To Regulate Immigration, Only 4 in 10 Favor Building a Wall, While 7 in 10 Favor Requiring Employers to Use E-Verify System, More Guest Worker Visas

An in-depth survey finds that, to discourage illegal immigration, only 4 in 10 favor building a wall, rather a bipartisan majority of 72% favor requiring employers to use the E-Verify system to ensure that the people they hire have the legal right to work in the United States. At the same time, to meet demands for labor 69% favor substantially increasing guest worker visas.

The survey of 2,407 registered voters, conducted by the Program for Public Consultation (PPC) at the University of Maryland, was released today by the nonpartisan organization Voice of the People.

To ensure that respondents understood the issue, they were given a short briefing on the US immigration program and a number of possible reforms in proposed Congressional legislation. The content was reviewed by proponents and opponents of the proposals, to ensure the briefing was accurate and balanced, and the strongest arguments were presented.

“Democrats and Republicans in Washington DC are at loggerheads on whether to build a border wall to impede illegal immigration.  This survey reveals a nuanced bipartisan public consensus for a combination of steps to legally regulate the flow of immigrant labor that both discourages the hiring of undocumented workers and opens channels to meet the demand for migrant workers,” commented Steven Kull, director of PPC.

To discourage the hiring of undocumented workers 83% of Republicans and 66% of Democrats favor proposed Congressional legislation requiring employers to use the E-Verify system.  Employers who do not verify their employees and are found to be employing undocumented immigrants would be fined.

But to meet the demand for labor through legal channels, 73% of Republicans and 67% of Democrats support proposed legislation calling for substantial increases in the number of temporary work visas, called H-2B visas, for industries such as landscaping, construction, hotels, conservation, and amusement parks. Such increases would only be allowed if the government verifies that there are no American workers who want those jobs and employers pay the same wage that is paid to American workers in those jobs.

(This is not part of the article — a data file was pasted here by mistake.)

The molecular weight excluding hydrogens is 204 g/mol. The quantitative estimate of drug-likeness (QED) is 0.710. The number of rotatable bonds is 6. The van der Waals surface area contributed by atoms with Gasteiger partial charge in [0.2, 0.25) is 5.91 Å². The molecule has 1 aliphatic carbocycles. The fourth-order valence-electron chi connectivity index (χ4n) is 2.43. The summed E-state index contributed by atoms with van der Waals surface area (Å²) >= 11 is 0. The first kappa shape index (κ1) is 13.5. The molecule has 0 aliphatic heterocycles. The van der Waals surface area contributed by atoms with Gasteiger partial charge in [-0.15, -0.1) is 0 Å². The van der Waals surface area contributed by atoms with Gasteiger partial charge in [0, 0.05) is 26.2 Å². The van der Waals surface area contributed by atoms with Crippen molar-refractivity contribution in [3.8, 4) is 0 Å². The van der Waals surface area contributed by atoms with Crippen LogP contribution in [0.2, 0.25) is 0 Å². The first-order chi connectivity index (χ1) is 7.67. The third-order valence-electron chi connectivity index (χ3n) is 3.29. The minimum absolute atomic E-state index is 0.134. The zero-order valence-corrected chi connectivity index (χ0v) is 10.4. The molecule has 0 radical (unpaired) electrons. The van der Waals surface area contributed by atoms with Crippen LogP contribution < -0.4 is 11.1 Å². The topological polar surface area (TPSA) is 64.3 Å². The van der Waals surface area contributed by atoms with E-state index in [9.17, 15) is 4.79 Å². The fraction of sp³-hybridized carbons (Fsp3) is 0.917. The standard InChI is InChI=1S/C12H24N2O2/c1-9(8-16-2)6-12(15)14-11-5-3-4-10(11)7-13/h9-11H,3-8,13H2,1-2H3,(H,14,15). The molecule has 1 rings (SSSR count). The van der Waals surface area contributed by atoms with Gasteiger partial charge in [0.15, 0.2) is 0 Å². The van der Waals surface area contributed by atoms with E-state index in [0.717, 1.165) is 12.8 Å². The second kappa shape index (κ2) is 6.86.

Fifty-four percent overall and 63% of Democrats also favor increasing the number of green cards provided to immigrants who are selected because the Department of Labor has verified that there is a need for their skill in the US economy and that hiring them will not have a negative effect on the wages of American workers.  Also included would be investors that will invest at least $500,000 in the US and create at least 10 jobs.  However, in this case 53% of Republicans are opposed.

Asked to evaluate a number of proposals that have been put forward  in Congressional legislation for dealing with immigrants who arrived here illegally as children (aka “Dreamers”), the most popular idea for both Republicans and Democrats is one that provides a path to citizenship, provided that the Dreamers have not committed any crimes and pose no security threat.  According to this plan, they would first be allowed to apply for a special eight-year green card and if they meet certain requirements related to education, work history, or military service, after a period they could apply for citizenship.  Overall, 70% find this proposal at least tolerable, as do 67% of Republicans, as well as 74% of Democrats.

Not surprisingly, there are also some significant partisan divergences.

  • 59% overall, and 85% of Democrats oppose spending $25 billion “to build a stronger barrier along the US southern border with Mexico, primarily by building a wall,” however, 74% of Republicans favor doing so.
  • 55% overall, and 69% of Republicans favor replacing the current farm guest worker program that requires farmers to pay workers about $11-14 per hour and provide housing and transportation, with one that allows farmers to pay $8.43 an hour and removes the requirement to provide housing or transportation. However 55% of Democrats are opposed.

For the current programs that provide green cards to family members of citizens and permanent residents, large bipartisan majorities oppose eliminating any of the programs, and overall majorities opposed reducing their current numbers.  However, majorities of Republicans favor reducing the number of green cards granted in these programs.

The survey was conducted online from October 1 through 16, 2018 with a national probability-based sample of 2,407 registered voters, provided by Nielsen Scarborough from Nielsen Scarborough’s sample of respondents, who were recruited by mail and telephone using a random sample of households.

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